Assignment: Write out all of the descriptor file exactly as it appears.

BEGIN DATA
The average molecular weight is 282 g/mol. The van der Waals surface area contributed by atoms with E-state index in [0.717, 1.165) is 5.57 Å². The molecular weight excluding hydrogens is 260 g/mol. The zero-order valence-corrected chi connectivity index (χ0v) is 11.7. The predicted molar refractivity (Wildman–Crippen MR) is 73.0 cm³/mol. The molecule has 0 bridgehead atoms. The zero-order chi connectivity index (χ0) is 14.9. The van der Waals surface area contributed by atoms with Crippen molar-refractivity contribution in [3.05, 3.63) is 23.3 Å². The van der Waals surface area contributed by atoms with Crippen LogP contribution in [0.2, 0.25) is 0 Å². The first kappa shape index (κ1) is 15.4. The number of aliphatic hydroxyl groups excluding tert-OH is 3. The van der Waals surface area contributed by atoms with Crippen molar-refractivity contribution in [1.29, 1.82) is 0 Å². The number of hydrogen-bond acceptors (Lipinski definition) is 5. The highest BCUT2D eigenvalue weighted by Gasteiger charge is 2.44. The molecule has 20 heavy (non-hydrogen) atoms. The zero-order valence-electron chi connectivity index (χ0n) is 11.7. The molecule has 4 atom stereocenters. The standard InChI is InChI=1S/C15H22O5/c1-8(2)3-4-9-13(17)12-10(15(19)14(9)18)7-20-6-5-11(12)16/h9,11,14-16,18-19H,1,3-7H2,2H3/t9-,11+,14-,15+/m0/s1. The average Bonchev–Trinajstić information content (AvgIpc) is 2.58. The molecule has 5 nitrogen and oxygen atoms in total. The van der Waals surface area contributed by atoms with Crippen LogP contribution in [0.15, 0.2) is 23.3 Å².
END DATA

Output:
The average molecular weight is 282 g/mol. The van der Waals surface area contributed by atoms with E-state index in [0.717, 1.165) is 5.57 Å². The molecular weight excluding hydrogens is 260 g/mol. The zero-order valence-corrected chi connectivity index (χ0v) is 11.7. The predicted molar refractivity (Wildman–Crippen MR) is 73.0 cm³/mol. The molecule has 0 bridgehead atoms. The zero-order chi connectivity index (χ0) is 14.9. The van der Waals surface area contributed by atoms with Crippen molar-refractivity contribution in [3.05, 3.63) is 23.3 Å². The van der Waals surface area contributed by atoms with Crippen LogP contribution in [0.2, 0.25) is 0 Å². The first kappa shape index (κ1) is 15.4. The number of aliphatic hydroxyl groups excluding tert-OH is 3. The van der Waals surface area contributed by atoms with Crippen molar-refractivity contribution in [1.29, 1.82) is 0 Å². The number of hydrogen-bond acceptors (Lipinski definition) is 5. The highest BCUT2D eigenvalue weighted by Gasteiger charge is 2.44. The molecule has 20 heavy (non-hydrogen) atoms. The zero-order valence-electron chi connectivity index (χ0n) is 11.7. The molecule has 4 atom stereocenters. The standard InChI is InChI=1S/C15H22O5/c1-8(2)3-4-9-13(17)12-10(15(19)14(9)18)7-20-6-5-11(12)16/h9,11,14-16,18-19H,1,3-7H2,2H3/t9-,11+,14-,15+/m0/s1. The average Bonchev–Trinajstić information content (AvgIpc) is 2.58. The molecule has 5 nitrogen and oxygen atoms in total. The van der Waals surface area contributed by atoms with Crippen LogP contribution in [0.15, 0.2) is 23.3 Å².